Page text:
Around 40 km from the Capital, the Munak canal near the rural suburb of Bawana is the must-go place in summertime. Men bathe in the canal, women fetch water and wash clothes, and kids can be seen swimming all day long in its cool waters.
The Munak canal is vital to Delhi. The water it brings is treated at Haiderpur, and takes care of the supply to south-west Delhi, including Dwarka, as well as parts of south Delhi.
Dread hangs like an invisible mist over the water, however. What the villagers fear are dead bodies floating down this 102-km lifeline of Delhi. Almost every week, the villagers spot a body floating in the canal. If it’s a drowned swimmer now, there will be the clothes-washer who slipped then. Every once in a while, it’s a murder victim. A majority of them remain unidentified, despite the police uploading photos of the dead on their website.
Five police stations around Bawana have been ordered to keep a tab on this grisly happening. Villagers say it’s routine to spot a bloated body floating in the canal. The frequency of this “routine” happening will only increase in the days to come, they say.
It is when the canal enters Delhi that things start getting really ugly. Since 2013, the police have fished out 121 bodies from the canal. Last year, 49 bodies were found while in 2013 the police recovered 47.
Not all the bodies are from Delhi, the Delhi Police believe, because the source of this canal is near Sonepat in Haryana. This canal flows only around 20 km in the city — through the police station areas of Bawana, Shahbad Dairy, KN Katju Marg, SP Badli and Narela in Outer Delhi. The bodies, police say, remain so long in the water that they get bloated, decomposed and sometimes reduced to just skeletons, making identification near impossible.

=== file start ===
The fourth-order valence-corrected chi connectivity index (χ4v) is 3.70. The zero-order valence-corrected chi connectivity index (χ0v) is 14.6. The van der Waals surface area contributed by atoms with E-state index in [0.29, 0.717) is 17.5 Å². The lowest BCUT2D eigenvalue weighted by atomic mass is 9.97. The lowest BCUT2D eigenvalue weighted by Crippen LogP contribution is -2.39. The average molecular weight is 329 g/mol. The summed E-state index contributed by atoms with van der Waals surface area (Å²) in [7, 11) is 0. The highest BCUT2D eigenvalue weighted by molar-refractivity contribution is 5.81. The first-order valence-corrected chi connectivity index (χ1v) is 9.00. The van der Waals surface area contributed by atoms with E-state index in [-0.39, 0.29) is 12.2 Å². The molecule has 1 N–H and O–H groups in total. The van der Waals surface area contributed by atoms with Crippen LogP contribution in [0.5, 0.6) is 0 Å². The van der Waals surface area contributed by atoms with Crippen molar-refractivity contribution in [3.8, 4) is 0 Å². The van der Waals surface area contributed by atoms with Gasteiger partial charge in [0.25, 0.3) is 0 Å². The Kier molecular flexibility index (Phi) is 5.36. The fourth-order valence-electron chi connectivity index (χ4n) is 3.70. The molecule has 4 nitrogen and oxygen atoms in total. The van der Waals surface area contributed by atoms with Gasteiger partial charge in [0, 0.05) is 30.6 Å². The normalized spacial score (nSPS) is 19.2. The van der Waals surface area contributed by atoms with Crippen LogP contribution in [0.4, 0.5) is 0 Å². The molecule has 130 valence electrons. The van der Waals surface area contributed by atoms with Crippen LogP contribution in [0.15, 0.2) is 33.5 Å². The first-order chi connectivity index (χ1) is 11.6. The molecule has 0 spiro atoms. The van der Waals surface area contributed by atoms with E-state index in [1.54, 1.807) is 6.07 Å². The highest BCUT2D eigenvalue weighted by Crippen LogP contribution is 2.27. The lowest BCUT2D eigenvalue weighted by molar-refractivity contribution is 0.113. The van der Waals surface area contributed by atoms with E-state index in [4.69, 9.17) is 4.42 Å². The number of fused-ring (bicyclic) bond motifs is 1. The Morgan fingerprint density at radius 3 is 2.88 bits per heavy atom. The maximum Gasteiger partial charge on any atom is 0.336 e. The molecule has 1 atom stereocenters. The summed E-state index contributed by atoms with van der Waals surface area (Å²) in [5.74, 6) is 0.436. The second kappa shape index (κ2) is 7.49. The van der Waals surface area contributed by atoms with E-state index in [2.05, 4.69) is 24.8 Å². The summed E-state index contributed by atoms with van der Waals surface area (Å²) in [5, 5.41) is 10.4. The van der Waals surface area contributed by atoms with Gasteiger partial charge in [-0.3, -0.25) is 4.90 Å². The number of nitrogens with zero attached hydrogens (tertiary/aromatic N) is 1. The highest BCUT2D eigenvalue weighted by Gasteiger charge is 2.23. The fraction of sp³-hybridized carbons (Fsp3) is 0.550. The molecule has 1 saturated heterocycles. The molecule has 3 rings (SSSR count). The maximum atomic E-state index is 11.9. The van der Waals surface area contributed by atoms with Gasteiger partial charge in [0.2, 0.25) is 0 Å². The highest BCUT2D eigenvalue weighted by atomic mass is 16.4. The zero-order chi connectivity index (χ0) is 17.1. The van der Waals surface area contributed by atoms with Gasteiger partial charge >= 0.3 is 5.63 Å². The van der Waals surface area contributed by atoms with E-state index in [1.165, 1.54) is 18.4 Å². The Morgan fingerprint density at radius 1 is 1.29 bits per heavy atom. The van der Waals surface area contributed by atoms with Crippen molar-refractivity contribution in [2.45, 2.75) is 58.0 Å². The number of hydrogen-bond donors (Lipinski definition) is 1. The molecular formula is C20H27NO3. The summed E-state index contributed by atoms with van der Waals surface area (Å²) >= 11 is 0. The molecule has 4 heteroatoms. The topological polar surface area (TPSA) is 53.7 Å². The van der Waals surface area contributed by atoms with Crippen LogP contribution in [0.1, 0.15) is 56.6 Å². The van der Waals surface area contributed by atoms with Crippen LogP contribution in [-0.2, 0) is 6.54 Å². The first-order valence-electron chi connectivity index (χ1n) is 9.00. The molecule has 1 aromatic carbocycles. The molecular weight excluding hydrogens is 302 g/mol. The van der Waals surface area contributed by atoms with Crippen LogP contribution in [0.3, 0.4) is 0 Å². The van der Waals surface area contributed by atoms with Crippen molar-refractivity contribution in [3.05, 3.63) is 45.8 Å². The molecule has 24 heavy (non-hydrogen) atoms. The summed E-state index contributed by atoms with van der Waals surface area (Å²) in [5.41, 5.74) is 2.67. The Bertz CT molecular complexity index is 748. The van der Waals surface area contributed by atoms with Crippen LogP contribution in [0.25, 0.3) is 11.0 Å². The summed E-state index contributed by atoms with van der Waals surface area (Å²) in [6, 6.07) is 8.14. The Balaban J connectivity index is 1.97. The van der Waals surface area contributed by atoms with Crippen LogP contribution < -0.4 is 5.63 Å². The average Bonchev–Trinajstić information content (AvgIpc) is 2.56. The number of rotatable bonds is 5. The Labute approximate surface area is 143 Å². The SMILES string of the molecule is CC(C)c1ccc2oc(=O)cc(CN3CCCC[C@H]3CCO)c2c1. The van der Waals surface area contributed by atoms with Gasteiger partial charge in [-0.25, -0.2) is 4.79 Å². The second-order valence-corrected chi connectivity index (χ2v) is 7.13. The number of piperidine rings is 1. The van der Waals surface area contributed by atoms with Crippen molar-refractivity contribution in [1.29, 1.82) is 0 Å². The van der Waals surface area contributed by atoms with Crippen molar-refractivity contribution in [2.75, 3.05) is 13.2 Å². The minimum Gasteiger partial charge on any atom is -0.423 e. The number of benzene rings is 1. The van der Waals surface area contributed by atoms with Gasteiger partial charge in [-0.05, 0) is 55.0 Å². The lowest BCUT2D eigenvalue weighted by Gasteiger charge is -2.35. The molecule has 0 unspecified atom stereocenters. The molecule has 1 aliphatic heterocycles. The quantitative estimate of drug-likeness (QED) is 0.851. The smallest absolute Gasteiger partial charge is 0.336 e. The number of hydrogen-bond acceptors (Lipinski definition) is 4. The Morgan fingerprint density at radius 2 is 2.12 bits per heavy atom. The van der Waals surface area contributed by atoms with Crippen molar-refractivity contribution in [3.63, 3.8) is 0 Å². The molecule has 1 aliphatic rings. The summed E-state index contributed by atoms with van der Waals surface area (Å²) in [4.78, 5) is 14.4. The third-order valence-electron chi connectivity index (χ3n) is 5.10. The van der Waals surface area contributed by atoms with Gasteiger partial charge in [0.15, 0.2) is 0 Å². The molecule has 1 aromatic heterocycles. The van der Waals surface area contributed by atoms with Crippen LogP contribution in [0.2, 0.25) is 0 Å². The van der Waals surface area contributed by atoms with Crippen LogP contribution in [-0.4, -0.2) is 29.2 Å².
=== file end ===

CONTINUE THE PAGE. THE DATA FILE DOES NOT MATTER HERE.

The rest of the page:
And that’s where their khaki cousins from Haryana come in. The Delhi Police blame the Haryana Police for letting the bodies enter the NCR without any restriction. Delhi’s finest had once installed an iron net at the canal’s Haryana-Delhi border which allowed only water to enter the Capital. “As part of an initiative, we had officially established a make-way grill to make sure the water flow would not be hampered and to restrict the flowing in of bodies from Haryana. The aim was to stop the bodies and identify them at an early state without letting them float for long,” said one police official.
It didn’t last. The Haryana Police removed the net, and things went back to the uncaring usual.
According to police records, out of the 96 bodies fished out in 2013 and 2014, only five resulted in cases of murder being registered. The police say that they could find injury marks indicating murder in only three cases, while two bodies were found in a gunny bag. DCP (Outer Delhi) Vikramjit Singh said, “The human body begins to bloat in water and decomposes within hours of death. By the time they are fished out, the injury marks and other preliminary indicators of murder or accident are all gone, making it difficult to ascertain the cause of death.”
The Haryana Police say the Delhi Police are to blame for adopting a stop-gap arrangement to solve the problem. A senior Haryana Police officer said on condition of anonymity, “Corpses floating in rivers or canals is a long-pending issue between states. It is a serious issue but installing grills in heavy volume of running water is simply not realistic. Several heavy materials like tree branches, construction and waste also float and obstructing the voluminous water flow may jeopardize canal structures.”
Sonepat superintendent of police Ashok Kumar said they are ready to extend their support to the Delhi Police on this issue. “I am aware of what happened in the past two years but the problem should be solved by all states together. Restrictions, if at all they have to be put up, should be put up at every district and state from where water passes,” he said.